“but without music, life would be a blank to me.'"
The appearance of the piano as a gift from an unknown admirer of Jane Fairfax heightens the mystery of her past and leads to speculation by Emma as to the donor…and Emma is wrong in her musings. Jane Fairfax is obviously a very proficient piano player which is more than can be said of Mary in “Pride and Prejudice”, who over estimates her abilities and is an embarrassment.
In chapter 27 of “Emma”, we see Emma playing the piano. It is a telling scene. Poor Emma knows that her performance is not so great (but desired for other people to have a high opinion of it). She is followed by the talented Jane. We also see Frank Churchill’s singing talent, with both Emma (who he is supposed to be fond of) and then Jane (who he is secretly engaged to). The audience want another song and Frank joins others encouraging Jane to sing even though she is tired. Mr. Knightley intervenes, and checks Frank’s lack of considerateness.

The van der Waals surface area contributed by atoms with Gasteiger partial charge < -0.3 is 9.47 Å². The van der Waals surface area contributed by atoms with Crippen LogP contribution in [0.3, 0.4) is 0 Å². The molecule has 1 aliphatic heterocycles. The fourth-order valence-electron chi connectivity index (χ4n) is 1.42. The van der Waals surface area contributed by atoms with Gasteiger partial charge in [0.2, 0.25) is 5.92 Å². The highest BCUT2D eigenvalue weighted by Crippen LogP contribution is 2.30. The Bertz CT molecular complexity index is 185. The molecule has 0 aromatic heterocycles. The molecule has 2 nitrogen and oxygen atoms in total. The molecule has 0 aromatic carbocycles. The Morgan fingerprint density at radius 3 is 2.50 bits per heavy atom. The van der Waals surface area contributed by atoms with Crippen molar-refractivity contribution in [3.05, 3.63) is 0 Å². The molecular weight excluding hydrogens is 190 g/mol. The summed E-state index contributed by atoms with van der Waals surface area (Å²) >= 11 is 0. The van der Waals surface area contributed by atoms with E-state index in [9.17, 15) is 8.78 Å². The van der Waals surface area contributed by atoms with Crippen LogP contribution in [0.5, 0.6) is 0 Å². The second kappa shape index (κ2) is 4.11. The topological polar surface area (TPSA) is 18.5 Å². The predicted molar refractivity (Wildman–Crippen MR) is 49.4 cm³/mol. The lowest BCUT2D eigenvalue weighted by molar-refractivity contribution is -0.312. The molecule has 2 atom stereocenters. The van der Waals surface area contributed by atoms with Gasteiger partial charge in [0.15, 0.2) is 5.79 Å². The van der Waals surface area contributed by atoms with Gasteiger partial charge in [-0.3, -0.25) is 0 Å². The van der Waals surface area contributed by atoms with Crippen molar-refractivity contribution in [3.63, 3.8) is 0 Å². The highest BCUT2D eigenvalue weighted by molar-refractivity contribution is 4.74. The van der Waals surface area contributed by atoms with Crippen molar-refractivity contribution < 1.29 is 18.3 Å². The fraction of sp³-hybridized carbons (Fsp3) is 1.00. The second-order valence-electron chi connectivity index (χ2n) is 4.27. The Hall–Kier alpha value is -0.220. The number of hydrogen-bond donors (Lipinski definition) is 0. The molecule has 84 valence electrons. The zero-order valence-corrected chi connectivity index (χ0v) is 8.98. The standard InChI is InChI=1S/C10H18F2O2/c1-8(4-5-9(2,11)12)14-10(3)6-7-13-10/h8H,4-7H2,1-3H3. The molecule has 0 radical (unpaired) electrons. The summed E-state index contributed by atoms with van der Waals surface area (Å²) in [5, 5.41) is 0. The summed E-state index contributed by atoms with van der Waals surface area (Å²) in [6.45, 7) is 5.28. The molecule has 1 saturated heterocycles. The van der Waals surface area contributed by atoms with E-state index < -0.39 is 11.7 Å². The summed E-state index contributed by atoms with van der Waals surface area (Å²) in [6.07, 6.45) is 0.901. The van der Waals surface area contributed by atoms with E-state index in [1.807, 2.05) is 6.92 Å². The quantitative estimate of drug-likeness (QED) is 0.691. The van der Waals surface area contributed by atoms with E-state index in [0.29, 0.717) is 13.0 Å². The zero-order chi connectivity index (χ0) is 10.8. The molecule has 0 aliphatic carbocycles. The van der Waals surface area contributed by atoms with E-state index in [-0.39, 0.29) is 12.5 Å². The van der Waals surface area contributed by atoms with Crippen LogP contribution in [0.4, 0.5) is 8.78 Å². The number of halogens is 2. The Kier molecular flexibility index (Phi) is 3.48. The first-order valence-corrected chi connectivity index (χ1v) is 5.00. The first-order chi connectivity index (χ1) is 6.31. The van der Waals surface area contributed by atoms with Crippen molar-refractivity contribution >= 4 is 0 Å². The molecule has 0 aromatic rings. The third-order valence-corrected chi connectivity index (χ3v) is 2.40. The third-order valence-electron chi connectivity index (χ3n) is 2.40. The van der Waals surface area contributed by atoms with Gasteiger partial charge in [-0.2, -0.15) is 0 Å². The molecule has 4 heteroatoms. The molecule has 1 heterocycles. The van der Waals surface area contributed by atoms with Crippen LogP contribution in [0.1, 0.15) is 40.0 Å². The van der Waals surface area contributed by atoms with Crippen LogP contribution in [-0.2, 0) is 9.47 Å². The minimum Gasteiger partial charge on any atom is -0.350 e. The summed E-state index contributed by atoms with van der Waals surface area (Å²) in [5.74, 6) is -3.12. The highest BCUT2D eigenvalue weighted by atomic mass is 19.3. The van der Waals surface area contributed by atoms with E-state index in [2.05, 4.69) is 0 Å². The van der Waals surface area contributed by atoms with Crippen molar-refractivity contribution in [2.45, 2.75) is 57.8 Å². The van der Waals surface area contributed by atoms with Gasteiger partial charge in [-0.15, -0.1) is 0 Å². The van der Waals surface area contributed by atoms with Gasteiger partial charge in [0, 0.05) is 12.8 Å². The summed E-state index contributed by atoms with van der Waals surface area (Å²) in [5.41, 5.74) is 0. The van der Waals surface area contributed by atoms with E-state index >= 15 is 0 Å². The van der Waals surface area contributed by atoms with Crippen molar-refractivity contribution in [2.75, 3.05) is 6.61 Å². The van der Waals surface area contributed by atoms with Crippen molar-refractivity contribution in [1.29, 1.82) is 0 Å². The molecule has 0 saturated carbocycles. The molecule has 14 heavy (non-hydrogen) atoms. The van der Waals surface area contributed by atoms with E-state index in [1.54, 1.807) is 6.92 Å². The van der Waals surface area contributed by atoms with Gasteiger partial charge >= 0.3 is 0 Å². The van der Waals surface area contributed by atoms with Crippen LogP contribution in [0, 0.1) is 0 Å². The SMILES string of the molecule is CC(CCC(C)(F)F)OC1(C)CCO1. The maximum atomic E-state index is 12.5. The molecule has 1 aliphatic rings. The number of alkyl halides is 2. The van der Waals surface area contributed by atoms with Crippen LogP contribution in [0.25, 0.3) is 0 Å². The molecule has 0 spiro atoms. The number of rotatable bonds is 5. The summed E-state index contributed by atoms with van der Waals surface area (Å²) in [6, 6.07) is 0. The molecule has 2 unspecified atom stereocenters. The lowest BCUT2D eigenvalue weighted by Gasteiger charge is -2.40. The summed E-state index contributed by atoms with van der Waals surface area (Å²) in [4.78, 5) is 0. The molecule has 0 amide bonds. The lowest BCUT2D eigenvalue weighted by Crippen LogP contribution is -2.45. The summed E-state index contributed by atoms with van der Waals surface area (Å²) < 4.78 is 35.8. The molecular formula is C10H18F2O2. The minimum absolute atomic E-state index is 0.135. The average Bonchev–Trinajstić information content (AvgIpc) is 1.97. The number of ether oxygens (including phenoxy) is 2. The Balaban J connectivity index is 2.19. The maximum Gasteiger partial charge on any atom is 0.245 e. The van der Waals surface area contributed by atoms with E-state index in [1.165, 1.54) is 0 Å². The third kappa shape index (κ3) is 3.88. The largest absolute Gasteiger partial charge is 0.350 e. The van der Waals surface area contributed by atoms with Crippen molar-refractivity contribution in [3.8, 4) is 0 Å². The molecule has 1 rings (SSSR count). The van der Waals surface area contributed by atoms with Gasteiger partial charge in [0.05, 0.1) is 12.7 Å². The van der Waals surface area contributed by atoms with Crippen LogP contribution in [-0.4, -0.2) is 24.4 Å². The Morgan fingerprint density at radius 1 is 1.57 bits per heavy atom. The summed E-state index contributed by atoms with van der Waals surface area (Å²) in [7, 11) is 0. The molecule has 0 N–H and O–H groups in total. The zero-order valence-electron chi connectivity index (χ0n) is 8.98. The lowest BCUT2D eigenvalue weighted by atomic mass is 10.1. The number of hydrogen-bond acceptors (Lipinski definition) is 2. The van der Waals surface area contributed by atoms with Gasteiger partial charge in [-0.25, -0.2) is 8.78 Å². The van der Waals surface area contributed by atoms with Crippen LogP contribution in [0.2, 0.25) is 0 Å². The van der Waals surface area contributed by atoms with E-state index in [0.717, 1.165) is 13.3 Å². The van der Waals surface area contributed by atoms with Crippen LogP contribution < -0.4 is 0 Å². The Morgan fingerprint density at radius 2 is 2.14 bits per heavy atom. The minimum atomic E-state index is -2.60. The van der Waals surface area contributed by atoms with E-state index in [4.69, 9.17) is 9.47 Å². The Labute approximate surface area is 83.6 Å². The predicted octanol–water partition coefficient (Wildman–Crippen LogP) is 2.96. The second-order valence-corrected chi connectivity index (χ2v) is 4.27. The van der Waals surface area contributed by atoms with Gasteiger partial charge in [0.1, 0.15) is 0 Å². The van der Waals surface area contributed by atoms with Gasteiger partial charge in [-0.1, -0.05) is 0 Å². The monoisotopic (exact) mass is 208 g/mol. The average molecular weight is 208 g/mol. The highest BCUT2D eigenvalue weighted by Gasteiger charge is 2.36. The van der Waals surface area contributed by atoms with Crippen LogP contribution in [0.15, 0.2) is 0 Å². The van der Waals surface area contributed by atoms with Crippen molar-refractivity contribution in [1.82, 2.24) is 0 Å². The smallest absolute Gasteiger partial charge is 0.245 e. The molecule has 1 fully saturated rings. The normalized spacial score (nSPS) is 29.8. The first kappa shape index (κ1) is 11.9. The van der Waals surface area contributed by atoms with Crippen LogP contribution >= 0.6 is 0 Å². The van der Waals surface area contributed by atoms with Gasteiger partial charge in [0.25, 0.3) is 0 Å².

It may be observed that in Jane Austen’s writing, ability to play music or sing shows varying degrees of good breeding and sensitivity. It can also be an opportunity for relative intimacy - standing near the piano while someone is playing, singing or turning the pages of the music allows a physical closeness within a group setting. For example, in “Sense and Sensibility”, Colonel Brandon first encounters Marianne, when she is singing and playing piano with great feeling. Although he is reserved by nature, his appreciation of her musicality and emotional performance is heartfelt. Marianne is not aware of his presence or his admiration; she is not performing for him but the glimpse into her personality via her sincere and sensitive playing and singing tells him all he needs to know to fall in love with her.